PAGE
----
Distinguishing Tectonic and Eustatic Signals in a Cyclic Stratigraphic Record
P. W. Goodwin, E. J. Anderson, 1994. "Distinguishing Tectonic and Eustatic Signals in a Cyclic Stratigraphic Record", Tectonic and Eustatic Controls on Sedimentary Cycles, John M. Dennison, Frank R. Ettensohn
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In foreland basins tectonic processes tend to act continuously and leave a record of gradual facies changes (both laterally and vertically). In marked contrast, eustatic processes appear to be organized in a hierarchy in which sea-level rise in the shortest term cycle (the precessional cycle) is so rapid that it is recorded as a stratigraphic surface. Such surfaces mark the boundaries of meter-scale cycles or PACs (6th order sequences), the basic building blocks of the stratigraphic record. Indeed, all actual surfaces at cycle boundaries that are not unconformities (including the boundaries of the 5th or 4th order sequences driven by eccentricity cycles) are a product of this process. Eccentricity (at both scales) produces trends by modifying the magnitude of sea-level change in the basic 20-ky cycle and by producing longer term progressive patterns of deepening and shallowing. However, these larger-scale processes are not directly responsible for surfaces at cycle boundaries.
While eustatic processes seem to be responsible for small-scale cyclic packaging of the stratigraphic record, tectonic processes play different roles. Tectonic subsidence provides the long-term accommodation space for the stratigraphic record and, on a large scale, determines its general composition and degree of completeness. Also tectonically driven differential subsidence leads to lateral thickness and depth variations in facies. Correlations of the 6th and 5th order sequences in the Silurian-Devonian carbonates of the Appalachian basin indicate that differential subsidence is a significant contributor at the scale of 4th order sequences and perhaps at the 5th order scale. These observations suggest that eustatic and tectonic processes both play significant roles in the development of the stratigraphic record, but that these roles are noncompeting.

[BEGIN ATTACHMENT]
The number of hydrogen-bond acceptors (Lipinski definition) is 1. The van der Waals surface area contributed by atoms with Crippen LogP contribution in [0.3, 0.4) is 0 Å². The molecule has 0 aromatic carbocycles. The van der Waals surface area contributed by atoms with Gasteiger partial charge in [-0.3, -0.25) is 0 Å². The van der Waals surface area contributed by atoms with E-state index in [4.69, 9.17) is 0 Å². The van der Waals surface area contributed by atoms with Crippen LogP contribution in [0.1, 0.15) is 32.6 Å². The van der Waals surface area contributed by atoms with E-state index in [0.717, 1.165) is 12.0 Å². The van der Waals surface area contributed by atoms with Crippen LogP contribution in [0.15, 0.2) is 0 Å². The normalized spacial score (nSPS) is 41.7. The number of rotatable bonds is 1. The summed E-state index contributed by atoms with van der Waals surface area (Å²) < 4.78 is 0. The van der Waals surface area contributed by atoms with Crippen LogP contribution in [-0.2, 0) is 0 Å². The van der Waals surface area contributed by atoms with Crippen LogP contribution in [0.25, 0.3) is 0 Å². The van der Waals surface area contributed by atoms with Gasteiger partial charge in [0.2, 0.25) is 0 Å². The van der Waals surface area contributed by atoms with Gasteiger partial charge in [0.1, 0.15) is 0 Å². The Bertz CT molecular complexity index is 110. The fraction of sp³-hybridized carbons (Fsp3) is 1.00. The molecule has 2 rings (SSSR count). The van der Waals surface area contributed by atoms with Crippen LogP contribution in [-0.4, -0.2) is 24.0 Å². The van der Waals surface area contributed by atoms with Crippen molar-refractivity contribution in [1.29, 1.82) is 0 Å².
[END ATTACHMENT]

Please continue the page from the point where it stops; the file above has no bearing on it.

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The collected volume begins with a brief perspective by one of the conveners, followed by articles in order of increasing stratigraphic age. Eustatic sea-level changes and tectonic warpings of basins are competing mechanisms for explaining many stratigraphic patterns. The model for sea-level changes should be developed first for a basin, since it is allocyclic and leads to a series of time bands in the strata. The residual effects should then be modeled for tectonic patterns affecting the depositional processes. Doing the reverse limits time constraints on the tectonic warping models and will blur the resolution of detailed time surfaces in the strata. Case histories of situations with both tectonic warping and time surfaces marked by sea-level events will lead to improved interpretations of earth history.